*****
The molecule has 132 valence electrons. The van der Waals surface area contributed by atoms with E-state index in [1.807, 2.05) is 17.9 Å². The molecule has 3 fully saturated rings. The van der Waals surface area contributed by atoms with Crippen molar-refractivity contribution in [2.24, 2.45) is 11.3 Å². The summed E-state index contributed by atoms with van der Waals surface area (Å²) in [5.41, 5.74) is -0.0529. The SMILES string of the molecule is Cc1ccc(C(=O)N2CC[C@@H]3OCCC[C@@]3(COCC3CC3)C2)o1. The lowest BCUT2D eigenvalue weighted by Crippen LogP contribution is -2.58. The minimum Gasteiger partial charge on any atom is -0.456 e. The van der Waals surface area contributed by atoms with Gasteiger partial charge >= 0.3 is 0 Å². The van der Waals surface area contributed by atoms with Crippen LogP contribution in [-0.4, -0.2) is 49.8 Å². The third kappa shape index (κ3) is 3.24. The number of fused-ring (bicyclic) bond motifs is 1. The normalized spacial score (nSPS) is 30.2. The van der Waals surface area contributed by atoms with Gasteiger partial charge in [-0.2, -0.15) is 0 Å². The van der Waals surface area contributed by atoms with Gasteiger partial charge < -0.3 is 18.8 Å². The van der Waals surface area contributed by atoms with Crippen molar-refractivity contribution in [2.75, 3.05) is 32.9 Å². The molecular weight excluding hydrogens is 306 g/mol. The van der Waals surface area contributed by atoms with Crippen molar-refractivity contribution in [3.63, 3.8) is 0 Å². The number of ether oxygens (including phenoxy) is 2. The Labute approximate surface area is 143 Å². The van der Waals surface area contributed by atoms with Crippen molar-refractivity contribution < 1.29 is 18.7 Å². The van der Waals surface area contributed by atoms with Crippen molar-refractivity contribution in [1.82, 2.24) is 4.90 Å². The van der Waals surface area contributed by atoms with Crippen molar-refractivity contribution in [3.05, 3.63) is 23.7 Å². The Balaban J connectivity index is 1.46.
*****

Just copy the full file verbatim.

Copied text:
The molecule has 132 valence electrons. The van der Waals surface area contributed by atoms with E-state index in [1.807, 2.05) is 17.9 Å². The molecule has 3 fully saturated rings. The van der Waals surface area contributed by atoms with Crippen molar-refractivity contribution in [2.24, 2.45) is 11.3 Å². The summed E-state index contributed by atoms with van der Waals surface area (Å²) in [5.41, 5.74) is -0.0529. The SMILES string of the molecule is Cc1ccc(C(=O)N2CC[C@@H]3OCCC[C@@]3(COCC3CC3)C2)o1. The lowest BCUT2D eigenvalue weighted by Crippen LogP contribution is -2.58. The minimum Gasteiger partial charge on any atom is -0.456 e. The van der Waals surface area contributed by atoms with Gasteiger partial charge >= 0.3 is 0 Å². The van der Waals surface area contributed by atoms with Crippen LogP contribution in [-0.4, -0.2) is 49.8 Å². The third kappa shape index (κ3) is 3.24. The number of fused-ring (bicyclic) bond motifs is 1. The normalized spacial score (nSPS) is 30.2. The van der Waals surface area contributed by atoms with Gasteiger partial charge in [-0.2, -0.15) is 0 Å². The van der Waals surface area contributed by atoms with Gasteiger partial charge < -0.3 is 18.8 Å². The van der Waals surface area contributed by atoms with Crippen molar-refractivity contribution in [2.75, 3.05) is 32.9 Å². The molecular weight excluding hydrogens is 306 g/mol. The van der Waals surface area contributed by atoms with Crippen molar-refractivity contribution in [3.63, 3.8) is 0 Å². The number of ether oxygens (including phenoxy) is 2. The Labute approximate surface area is 143 Å². The van der Waals surface area contributed by atoms with Crippen molar-refractivity contribution < 1.29 is 18.7 Å². The van der Waals surface area contributed by atoms with Crippen molar-refractivity contribution in [1.82, 2.24) is 4.90 Å². The van der Waals surface area contributed by atoms with Crippen molar-refractivity contribution in [3.05, 3.63) is 23.7 Å². The Balaban J connectivity index is 1.46.